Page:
View all newsletters
Sign up to our newsletters

Support 110 years of independent journalism.

“Vote Yes to damage Cameron”. A winning message?

Peter Mandelson and Alan Johnson urge Labour supporters to vote Yes to AV to hurt David Cameron.

By George Eaton

With the Alternative Vote badly behind in the polls, Labour’s big beasts have turned negative. In an interview in today’s Independent, Peter Mandelson dispenses with high-minded arguments for reform and urges Labour supporters to vote Yes to “damage” David Cameron. He says:

Labour supporters need to use their noddle and ask themselves why Cameron is fighting so hard for a No vote. He’s fighting for his party’s interests but also to protect his own leadership. Labour has a chance to inflict damage on both. Cameron has been forced to intervene, to turn it into an intra-coalition partisan scrap in order to mobilise Tory support and Tory-supporting newspapers.

It’s an important intervention, not least because the referendum is likely to be determined by Labour votes. As I’ve pointed out before, while Lib Dem voters are overwhelmingly in favour of reform (83 per cent to 17 per cent) and Conservative voters are overwhelmingly opposed (84 per cent to 16 per cent), Labour voters are split exactly down the middle (50 per cent to 50 per cent).

The Prince of Darkness may hold little sway over the electorate but his call to give Cameron a bloody nose, if taken up by the wider Yes campaign, could yet shift some votes in the final days of the campaign.

Select and enter your email address Your weekly guide to the best writing on ideas, politics, books and culture every Saturday. The best way to sign up for The Saturday Read is via saturdayread.substack.com The New Statesman's quick and essential guide to the news and politics of the day. The best way to sign up for Morning Call is via morningcall.substack.com Our Thursday ideas newsletter, delving into philosophy, criticism, and intellectual history. The best way to sign up for The Salvo is via thesalvo.substack.com Stay up to date with NS events, subscription offers & updates. Weekly analysis of the shift to a new economy from the New Statesman's Spotlight on Policy team.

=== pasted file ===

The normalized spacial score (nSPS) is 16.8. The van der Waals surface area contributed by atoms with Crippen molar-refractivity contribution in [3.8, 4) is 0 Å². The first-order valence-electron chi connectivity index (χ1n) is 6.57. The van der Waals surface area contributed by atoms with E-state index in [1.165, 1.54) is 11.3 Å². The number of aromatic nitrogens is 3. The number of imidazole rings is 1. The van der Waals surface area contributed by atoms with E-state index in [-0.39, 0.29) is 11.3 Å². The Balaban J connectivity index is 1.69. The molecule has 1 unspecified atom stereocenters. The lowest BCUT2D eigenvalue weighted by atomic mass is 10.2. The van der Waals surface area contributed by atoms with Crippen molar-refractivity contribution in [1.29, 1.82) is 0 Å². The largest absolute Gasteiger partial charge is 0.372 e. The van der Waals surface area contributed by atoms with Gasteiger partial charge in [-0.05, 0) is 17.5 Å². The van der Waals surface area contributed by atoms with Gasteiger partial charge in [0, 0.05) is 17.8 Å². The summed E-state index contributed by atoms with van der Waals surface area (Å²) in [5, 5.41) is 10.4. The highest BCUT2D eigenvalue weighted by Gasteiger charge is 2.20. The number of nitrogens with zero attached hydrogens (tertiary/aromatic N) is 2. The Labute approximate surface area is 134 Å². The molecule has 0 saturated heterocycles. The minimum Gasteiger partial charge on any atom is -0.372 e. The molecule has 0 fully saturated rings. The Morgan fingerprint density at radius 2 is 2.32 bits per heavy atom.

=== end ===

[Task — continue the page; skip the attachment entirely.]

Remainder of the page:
• Administration / Office
  • Arts and Culture
  • Board Member
  • Business / Corporate Services
  • Client / Customer Services
  • Communications
  • Construction, Works, Engineering
  • Education, Curriculum and Teaching
  • Environment, Conservation and NRM
  • Facility / Grounds Management and Maintenance
  • Finance Management
  • Health - Medical and Nursing Management
  • HR, Training and Organisational Development
  • Information and Communications Technology
  • Information Services, Statistics, Records, Archives
  • Infrastructure Management - Transport, Utilities
  • Legal Officers and Practitioners
  • Librarians and Library Management
  • Management
  • Marketing
  • OH&S, Risk Management
  • Operations Management
  • Planning, Policy, Strategy
  • Printing, Design, Publishing, Web
  • Projects, Programs and Advisors
  • Property, Assets and Fleet Management
  • Public Relations and Media
  • Purchasing and Procurement
  • Quality Management
  • Science and Technical Research and Development
  • Security and Law Enforcement
  • Service Delivery
  • Sport and Recreation
  • Travel, Accommodation, Tourism
  • Wellbeing, Community / Social Services
Visit our privacy Policy for more information about our services, how New Statesman Media Group may use, process and share your personal data, including information on your rights in respect of your personal data and how you can unsubscribe from future marketing communications.
THANK YOU

It’s a message echoed today by Alan Johnson, who tells the Guardian: “What Labour voters need to ask is who wants them to vote No most. It’s the Tories. They are bankrolling the No campaign because they know they have most to lose from a fairer voting system.”